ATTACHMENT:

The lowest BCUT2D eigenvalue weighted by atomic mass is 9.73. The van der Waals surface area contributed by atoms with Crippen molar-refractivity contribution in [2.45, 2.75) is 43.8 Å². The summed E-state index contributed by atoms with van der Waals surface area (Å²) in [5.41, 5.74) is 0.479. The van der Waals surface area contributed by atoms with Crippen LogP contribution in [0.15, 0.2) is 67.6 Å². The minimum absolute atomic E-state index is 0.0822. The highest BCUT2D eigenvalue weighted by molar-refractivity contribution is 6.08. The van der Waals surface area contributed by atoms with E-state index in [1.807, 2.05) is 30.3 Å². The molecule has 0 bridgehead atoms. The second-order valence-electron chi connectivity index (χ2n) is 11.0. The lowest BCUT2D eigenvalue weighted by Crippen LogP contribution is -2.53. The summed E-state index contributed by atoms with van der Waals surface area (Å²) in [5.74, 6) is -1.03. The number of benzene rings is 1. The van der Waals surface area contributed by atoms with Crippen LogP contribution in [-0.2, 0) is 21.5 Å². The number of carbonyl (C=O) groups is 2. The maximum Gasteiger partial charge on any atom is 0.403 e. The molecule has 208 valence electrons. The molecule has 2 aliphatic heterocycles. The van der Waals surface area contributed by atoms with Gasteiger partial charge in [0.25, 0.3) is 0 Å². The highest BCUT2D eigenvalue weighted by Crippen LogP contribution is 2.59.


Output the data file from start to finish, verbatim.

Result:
The lowest BCUT2D eigenvalue weighted by atomic mass is 9.73. The van der Waals surface area contributed by atoms with Crippen molar-refractivity contribution in [2.45, 2.75) is 43.8 Å². The summed E-state index contributed by atoms with van der Waals surface area (Å²) in [5.41, 5.74) is 0.479. The van der Waals surface area contributed by atoms with Crippen LogP contribution in [0.15, 0.2) is 67.6 Å². The minimum absolute atomic E-state index is 0.0822. The highest BCUT2D eigenvalue weighted by molar-refractivity contribution is 6.08. The van der Waals surface area contributed by atoms with E-state index in [1.807, 2.05) is 30.3 Å². The molecule has 0 bridgehead atoms. The second-order valence-electron chi connectivity index (χ2n) is 11.0. The lowest BCUT2D eigenvalue weighted by Crippen LogP contribution is -2.53. The summed E-state index contributed by atoms with van der Waals surface area (Å²) in [5.74, 6) is -1.03. The number of benzene rings is 1. The van der Waals surface area contributed by atoms with Crippen LogP contribution in [-0.2, 0) is 21.5 Å². The number of carbonyl (C=O) groups is 2. The maximum Gasteiger partial charge on any atom is 0.403 e. The molecule has 208 valence electrons. The molecule has 2 aliphatic heterocycles. The van der Waals surface area contributed by atoms with Gasteiger partial charge in [0.25, 0.3) is 0 Å². The highest BCUT2D eigenvalue weighted by Crippen LogP contribution is 2.59.